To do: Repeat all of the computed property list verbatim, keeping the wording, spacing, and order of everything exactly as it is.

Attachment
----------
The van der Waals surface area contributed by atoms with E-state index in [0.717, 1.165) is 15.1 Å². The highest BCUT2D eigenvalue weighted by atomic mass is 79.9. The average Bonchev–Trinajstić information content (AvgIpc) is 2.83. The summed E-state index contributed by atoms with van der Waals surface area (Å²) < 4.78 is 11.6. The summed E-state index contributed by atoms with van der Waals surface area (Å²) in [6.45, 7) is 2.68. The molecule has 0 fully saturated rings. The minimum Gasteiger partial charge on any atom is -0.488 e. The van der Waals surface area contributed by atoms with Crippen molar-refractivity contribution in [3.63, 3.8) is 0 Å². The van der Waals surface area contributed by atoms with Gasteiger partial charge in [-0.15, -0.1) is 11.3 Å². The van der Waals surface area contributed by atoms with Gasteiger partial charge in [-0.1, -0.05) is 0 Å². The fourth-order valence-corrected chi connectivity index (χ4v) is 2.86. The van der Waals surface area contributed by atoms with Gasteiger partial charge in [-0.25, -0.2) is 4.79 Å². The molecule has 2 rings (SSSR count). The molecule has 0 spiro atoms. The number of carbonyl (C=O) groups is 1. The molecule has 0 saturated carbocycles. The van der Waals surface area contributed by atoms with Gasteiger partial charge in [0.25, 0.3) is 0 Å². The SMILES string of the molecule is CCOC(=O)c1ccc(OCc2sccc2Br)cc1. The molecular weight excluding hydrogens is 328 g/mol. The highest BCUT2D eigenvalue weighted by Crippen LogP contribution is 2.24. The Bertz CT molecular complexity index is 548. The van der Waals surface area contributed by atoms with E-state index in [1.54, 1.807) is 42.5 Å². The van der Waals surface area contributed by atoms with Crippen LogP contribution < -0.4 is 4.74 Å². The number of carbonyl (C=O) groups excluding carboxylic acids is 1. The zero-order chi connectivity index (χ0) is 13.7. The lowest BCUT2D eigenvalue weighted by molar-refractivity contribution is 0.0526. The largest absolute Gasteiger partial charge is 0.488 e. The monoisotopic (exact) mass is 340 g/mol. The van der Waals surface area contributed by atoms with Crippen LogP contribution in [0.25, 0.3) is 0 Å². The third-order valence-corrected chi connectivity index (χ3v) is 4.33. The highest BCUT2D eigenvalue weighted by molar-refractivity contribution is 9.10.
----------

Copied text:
The van der Waals surface area contributed by atoms with E-state index in [0.717, 1.165) is 15.1 Å². The highest BCUT2D eigenvalue weighted by atomic mass is 79.9. The average Bonchev–Trinajstić information content (AvgIpc) is 2.83. The summed E-state index contributed by atoms with van der Waals surface area (Å²) < 4.78 is 11.6. The summed E-state index contributed by atoms with van der Waals surface area (Å²) in [6.45, 7) is 2.68. The molecule has 0 fully saturated rings. The minimum Gasteiger partial charge on any atom is -0.488 e. The van der Waals surface area contributed by atoms with Crippen molar-refractivity contribution in [3.63, 3.8) is 0 Å². The van der Waals surface area contributed by atoms with Gasteiger partial charge in [-0.15, -0.1) is 11.3 Å². The van der Waals surface area contributed by atoms with Gasteiger partial charge in [-0.1, -0.05) is 0 Å². The fourth-order valence-corrected chi connectivity index (χ4v) is 2.86. The van der Waals surface area contributed by atoms with Gasteiger partial charge in [-0.25, -0.2) is 4.79 Å². The molecule has 2 rings (SSSR count). The molecule has 0 spiro atoms. The number of carbonyl (C=O) groups is 1. The molecule has 0 saturated carbocycles. The van der Waals surface area contributed by atoms with Gasteiger partial charge in [0.25, 0.3) is 0 Å². The SMILES string of the molecule is CCOC(=O)c1ccc(OCc2sccc2Br)cc1. The molecular weight excluding hydrogens is 328 g/mol. The highest BCUT2D eigenvalue weighted by Crippen LogP contribution is 2.24. The Bertz CT molecular complexity index is 548. The van der Waals surface area contributed by atoms with E-state index in [1.54, 1.807) is 42.5 Å². The van der Waals surface area contributed by atoms with Crippen LogP contribution < -0.4 is 4.74 Å². The number of carbonyl (C=O) groups excluding carboxylic acids is 1. The zero-order chi connectivity index (χ0) is 13.7. The lowest BCUT2D eigenvalue weighted by molar-refractivity contribution is 0.0526. The largest absolute Gasteiger partial charge is 0.488 e. The monoisotopic (exact) mass is 340 g/mol. The van der Waals surface area contributed by atoms with Crippen LogP contribution in [0.25, 0.3) is 0 Å². The third-order valence-corrected chi connectivity index (χ3v) is 4.33. The highest BCUT2D eigenvalue weighted by molar-refractivity contribution is 9.10.